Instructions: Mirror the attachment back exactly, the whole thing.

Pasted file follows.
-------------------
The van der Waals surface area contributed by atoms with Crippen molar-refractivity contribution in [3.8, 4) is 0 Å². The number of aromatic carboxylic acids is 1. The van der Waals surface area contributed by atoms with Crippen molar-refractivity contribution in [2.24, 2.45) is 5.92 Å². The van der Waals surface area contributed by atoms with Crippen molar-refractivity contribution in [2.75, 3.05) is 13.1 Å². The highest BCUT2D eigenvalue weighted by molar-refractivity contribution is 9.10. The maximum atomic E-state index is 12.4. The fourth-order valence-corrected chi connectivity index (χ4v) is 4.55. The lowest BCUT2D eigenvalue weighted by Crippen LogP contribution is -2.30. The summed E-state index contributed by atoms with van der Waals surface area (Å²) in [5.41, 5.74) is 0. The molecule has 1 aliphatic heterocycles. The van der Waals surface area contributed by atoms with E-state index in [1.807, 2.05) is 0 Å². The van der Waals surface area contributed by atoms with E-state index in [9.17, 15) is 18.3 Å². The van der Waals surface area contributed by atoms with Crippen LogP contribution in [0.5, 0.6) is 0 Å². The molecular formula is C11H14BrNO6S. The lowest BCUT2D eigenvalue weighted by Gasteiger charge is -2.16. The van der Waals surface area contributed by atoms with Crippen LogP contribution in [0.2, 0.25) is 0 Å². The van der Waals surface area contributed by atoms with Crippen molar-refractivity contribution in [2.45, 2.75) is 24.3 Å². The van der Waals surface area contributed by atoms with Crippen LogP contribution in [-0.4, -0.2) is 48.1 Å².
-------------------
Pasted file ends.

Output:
The van der Waals surface area contributed by atoms with Crippen molar-refractivity contribution in [3.8, 4) is 0 Å². The number of aromatic carboxylic acids is 1. The van der Waals surface area contributed by atoms with Crippen molar-refractivity contribution in [2.24, 2.45) is 5.92 Å². The van der Waals surface area contributed by atoms with Crippen molar-refractivity contribution in [2.75, 3.05) is 13.1 Å². The highest BCUT2D eigenvalue weighted by molar-refractivity contribution is 9.10. The maximum atomic E-state index is 12.4. The fourth-order valence-corrected chi connectivity index (χ4v) is 4.55. The lowest BCUT2D eigenvalue weighted by Crippen LogP contribution is -2.30. The summed E-state index contributed by atoms with van der Waals surface area (Å²) in [5.41, 5.74) is 0. The molecule has 1 aliphatic heterocycles. The van der Waals surface area contributed by atoms with E-state index in [1.807, 2.05) is 0 Å². The van der Waals surface area contributed by atoms with E-state index in [9.17, 15) is 18.3 Å². The van der Waals surface area contributed by atoms with Crippen LogP contribution in [0.5, 0.6) is 0 Å². The molecular formula is C11H14BrNO6S. The lowest BCUT2D eigenvalue weighted by Gasteiger charge is -2.16. The van der Waals surface area contributed by atoms with Crippen LogP contribution in [0.2, 0.25) is 0 Å². The van der Waals surface area contributed by atoms with Crippen molar-refractivity contribution in [2.45, 2.75) is 24.3 Å². The van der Waals surface area contributed by atoms with Crippen LogP contribution in [-0.4, -0.2) is 48.1 Å².